I’m a huge lover of traditions, of all shapes and sizes. I read church liturgy and thumb through books on the lives of saints with interest. I am inspired by stories of friends celebrating the solstices and equinox days, marking the changing seasons. I eagerly learn about Buddhist prayer flags, and how Jews celebrate the Sabbath, and how Hindu’s mark Diwali.
Traditions are meaningful to us because they are heavy with significance, weighted down with beautiful and profound symbolism. How you mark your sacred and special days tells me about you, your values, your desires, your story. Whether it’s the centuries-old traditions of baptism and funerals, or the years-old family traditions of birthday mornings fitted snugly between mum and dad in bed, presents across your lap. They tell the stories of our lives, and as they change and grow to fit who we are, they tell the story of who we’re becoming.
And so one of the biggest joys of marrying someone from another culture, is the wealth of new traditions that I get to be a part of. Not an outsider, but part of the family. They become my traditions now too, this second Christmas we’ve spent together in Denmark.
This year I was not a beginner. I knew about the evening of making konfekt together, rolling out marzipan and dipping chocolate and chopping nuts. I knew about the evening gathered around the table to make decorations for the table and mantelpiece, choosing the greenest branches and the best baubles to lie around the candles. I knew about the order for the Julefrokost and why not to fill up too quickly on the smoked salmon and marinated herring – fish and shrimp coming first, then the meat and sausage, finally the cheese course. I knew about giving out presents, one at a time, watching them all being opened, drinking coffee to keep us awake into the wee hours of Juleaften, Christmas Eve. I knew about walking around the Christmas tree singing carols, and the melodies were familiar to me instead of strange.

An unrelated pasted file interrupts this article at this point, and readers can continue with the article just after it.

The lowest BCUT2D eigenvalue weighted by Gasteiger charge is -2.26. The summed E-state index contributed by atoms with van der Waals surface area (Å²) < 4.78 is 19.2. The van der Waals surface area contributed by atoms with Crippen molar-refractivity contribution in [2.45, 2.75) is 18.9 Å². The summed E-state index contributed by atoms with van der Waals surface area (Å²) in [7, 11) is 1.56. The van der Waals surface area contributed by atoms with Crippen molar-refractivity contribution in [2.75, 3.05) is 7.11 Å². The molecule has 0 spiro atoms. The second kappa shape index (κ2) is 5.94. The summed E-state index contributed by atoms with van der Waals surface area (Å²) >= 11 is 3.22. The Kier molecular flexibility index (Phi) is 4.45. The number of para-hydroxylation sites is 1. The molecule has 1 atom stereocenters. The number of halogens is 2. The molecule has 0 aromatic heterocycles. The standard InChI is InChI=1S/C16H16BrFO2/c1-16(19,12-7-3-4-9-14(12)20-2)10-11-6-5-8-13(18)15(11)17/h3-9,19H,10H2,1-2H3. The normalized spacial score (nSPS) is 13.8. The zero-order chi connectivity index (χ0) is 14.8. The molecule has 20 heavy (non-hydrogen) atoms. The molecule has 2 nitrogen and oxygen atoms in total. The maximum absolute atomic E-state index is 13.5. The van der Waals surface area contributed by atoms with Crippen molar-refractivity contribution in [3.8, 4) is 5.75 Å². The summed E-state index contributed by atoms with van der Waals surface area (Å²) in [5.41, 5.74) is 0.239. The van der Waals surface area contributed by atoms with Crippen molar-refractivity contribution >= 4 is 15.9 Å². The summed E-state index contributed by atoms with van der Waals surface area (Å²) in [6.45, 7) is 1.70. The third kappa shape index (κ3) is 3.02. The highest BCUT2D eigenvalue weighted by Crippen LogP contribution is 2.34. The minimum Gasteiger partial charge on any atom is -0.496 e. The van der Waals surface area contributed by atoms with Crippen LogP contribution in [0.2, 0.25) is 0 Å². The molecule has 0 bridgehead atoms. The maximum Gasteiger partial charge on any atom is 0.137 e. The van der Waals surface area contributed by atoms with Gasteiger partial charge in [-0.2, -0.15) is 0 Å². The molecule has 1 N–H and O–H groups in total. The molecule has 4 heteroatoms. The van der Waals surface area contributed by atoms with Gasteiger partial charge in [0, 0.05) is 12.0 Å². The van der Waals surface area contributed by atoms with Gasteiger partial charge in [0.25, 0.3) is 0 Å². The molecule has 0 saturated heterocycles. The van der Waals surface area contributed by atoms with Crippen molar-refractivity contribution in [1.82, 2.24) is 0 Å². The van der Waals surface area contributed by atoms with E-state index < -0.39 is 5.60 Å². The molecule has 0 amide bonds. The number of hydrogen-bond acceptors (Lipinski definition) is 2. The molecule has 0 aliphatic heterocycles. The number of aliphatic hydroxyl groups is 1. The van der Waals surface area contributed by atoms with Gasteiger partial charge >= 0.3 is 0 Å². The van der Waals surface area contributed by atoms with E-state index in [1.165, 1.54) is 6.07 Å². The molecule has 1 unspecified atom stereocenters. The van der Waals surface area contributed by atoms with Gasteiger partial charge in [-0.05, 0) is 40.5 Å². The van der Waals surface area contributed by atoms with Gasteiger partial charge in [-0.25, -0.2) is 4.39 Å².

And so I loved it and I felt part of it, and I felt the significance of these traditions that I was included in, felt the weight of their meaning, speaking of love and abundance and gratitude.
And at some point something inside me had a mini rebellion. Because the caramelised potatoes were attempting a good stand-in, but I missed roast potatoes and parsnips. I missed opening stockings with my sister and knowing for certain that they would include a) a toothbrush, b) socks and c) a chocolate orange. I missed the midnight communion service at our little church, lit only with candles, friends and neighbours exchanging the peace as the clock strikes midnight. I missed the afternoon walk across the fields and through woods before dinner time. I missed the mad scramble as everyone opened presents at once.
It’s not that my British traditions are better, they’re just what I’ve know longest. Those Danish caramelised potatoes are in fact pretty fantastic, and I loved most the moment when we all stopped talking and sat quietly as my father-in-law read aloud the Christmas story to us.
Traditions become a part of who we are, what we value, how we express what’s important. It’s right and normal that those traditions change over time – some get dropped completely because they no longer fit; others morph into something different, something more meaningful. That process is both an exciting joyful one, and a hard one. And when you’re married to someone from a different culture, those changes can be magnified.
Next year, assuming we continue our current pattern, we’ll be spending Christmas in the UK. I can guarantee now, there will be aspects of the Danish Christmas tradition I miss. This is how cross-cultural marriage works – it’s a gradual and beautiful melding of values, practices and approaches. One day, we’ll host Christmas in our own home, and that year will be the moment all this comes together, as we plan a Christmas that reflects who we are, him and me, a partnership, a family.
Until then, I’ll enjoy the roast potatoes and the caramelised potatoes, recognise every twang of wistfulness without fearing it, and celebrate the abundance that is given me through my cross-cultural marriage.
Photo: Risalamande, the traditional Danish Christmas dessert, by Sarah Goldschadt, via Pinterest